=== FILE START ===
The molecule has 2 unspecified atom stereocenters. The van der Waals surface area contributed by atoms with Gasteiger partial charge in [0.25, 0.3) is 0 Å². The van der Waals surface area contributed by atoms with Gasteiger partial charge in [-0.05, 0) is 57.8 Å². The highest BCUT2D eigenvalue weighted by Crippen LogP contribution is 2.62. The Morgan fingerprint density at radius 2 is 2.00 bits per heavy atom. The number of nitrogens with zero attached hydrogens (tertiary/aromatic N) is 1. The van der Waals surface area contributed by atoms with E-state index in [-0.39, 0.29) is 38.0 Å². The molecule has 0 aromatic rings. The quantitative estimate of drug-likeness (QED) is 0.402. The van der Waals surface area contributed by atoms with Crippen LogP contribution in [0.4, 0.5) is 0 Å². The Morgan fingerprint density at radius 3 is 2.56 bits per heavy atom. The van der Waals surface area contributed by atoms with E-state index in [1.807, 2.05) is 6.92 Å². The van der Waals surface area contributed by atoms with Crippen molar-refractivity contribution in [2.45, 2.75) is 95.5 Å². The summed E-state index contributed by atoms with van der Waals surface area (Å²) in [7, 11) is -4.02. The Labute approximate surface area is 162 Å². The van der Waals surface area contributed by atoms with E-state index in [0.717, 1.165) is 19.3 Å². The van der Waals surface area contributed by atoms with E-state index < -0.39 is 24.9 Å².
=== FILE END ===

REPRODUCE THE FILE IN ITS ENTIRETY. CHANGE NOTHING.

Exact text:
The molecule has 2 unspecified atom stereocenters. The van der Waals surface area contributed by atoms with Gasteiger partial charge in [0.25, 0.3) is 0 Å². The van der Waals surface area contributed by atoms with Gasteiger partial charge in [-0.05, 0) is 57.8 Å². The highest BCUT2D eigenvalue weighted by Crippen LogP contribution is 2.62. The Morgan fingerprint density at radius 2 is 2.00 bits per heavy atom. The number of nitrogens with zero attached hydrogens (tertiary/aromatic N) is 1. The van der Waals surface area contributed by atoms with E-state index in [-0.39, 0.29) is 38.0 Å². The molecule has 0 aromatic rings. The quantitative estimate of drug-likeness (QED) is 0.402. The van der Waals surface area contributed by atoms with Crippen LogP contribution in [0.4, 0.5) is 0 Å². The Morgan fingerprint density at radius 3 is 2.56 bits per heavy atom. The van der Waals surface area contributed by atoms with E-state index in [1.807, 2.05) is 6.92 Å². The van der Waals surface area contributed by atoms with Crippen molar-refractivity contribution in [2.45, 2.75) is 95.5 Å². The summed E-state index contributed by atoms with van der Waals surface area (Å²) in [7, 11) is -4.02. The Labute approximate surface area is 162 Å². The van der Waals surface area contributed by atoms with E-state index in [0.717, 1.165) is 19.3 Å². The van der Waals surface area contributed by atoms with E-state index < -0.39 is 24.9 Å².